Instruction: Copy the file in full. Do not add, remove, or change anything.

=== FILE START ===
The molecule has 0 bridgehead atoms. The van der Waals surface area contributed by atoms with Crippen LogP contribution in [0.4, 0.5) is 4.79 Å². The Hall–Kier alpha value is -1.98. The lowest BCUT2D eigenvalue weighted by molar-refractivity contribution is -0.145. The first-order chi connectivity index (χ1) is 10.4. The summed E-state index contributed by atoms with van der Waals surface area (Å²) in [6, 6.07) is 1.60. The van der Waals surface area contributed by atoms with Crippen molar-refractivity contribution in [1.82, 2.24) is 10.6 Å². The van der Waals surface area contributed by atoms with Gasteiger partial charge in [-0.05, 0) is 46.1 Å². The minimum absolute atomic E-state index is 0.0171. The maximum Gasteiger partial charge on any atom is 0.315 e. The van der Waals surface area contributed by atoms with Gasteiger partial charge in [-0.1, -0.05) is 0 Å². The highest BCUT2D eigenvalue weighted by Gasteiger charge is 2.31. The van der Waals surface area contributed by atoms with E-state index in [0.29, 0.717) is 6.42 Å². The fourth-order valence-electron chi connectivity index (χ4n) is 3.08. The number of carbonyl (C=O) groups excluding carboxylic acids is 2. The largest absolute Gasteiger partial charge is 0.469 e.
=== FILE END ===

The molecule has 0 bridgehead atoms. The van der Waals surface area contributed by atoms with Crippen LogP contribution in [0.4, 0.5) is 4.79 Å². The Hall–Kier alpha value is -1.98. The lowest BCUT2D eigenvalue weighted by molar-refractivity contribution is -0.145. The first-order chi connectivity index (χ1) is 10.4. The summed E-state index contributed by atoms with van der Waals surface area (Å²) in [6, 6.07) is 1.60. The van der Waals surface area contributed by atoms with Crippen molar-refractivity contribution in [1.82, 2.24) is 10.6 Å². The van der Waals surface area contributed by atoms with Gasteiger partial charge in [-0.05, 0) is 46.1 Å². The minimum absolute atomic E-state index is 0.0171. The maximum Gasteiger partial charge on any atom is 0.315 e. The van der Waals surface area contributed by atoms with Gasteiger partial charge in [-0.1, -0.05) is 0 Å². The highest BCUT2D eigenvalue weighted by Gasteiger charge is 2.31. The van der Waals surface area contributed by atoms with E-state index in [0.29, 0.717) is 6.42 Å². The fourth-order valence-electron chi connectivity index (χ4n) is 3.08. The number of carbonyl (C=O) groups excluding carboxylic acids is 2. The largest absolute Gasteiger partial charge is 0.469 e.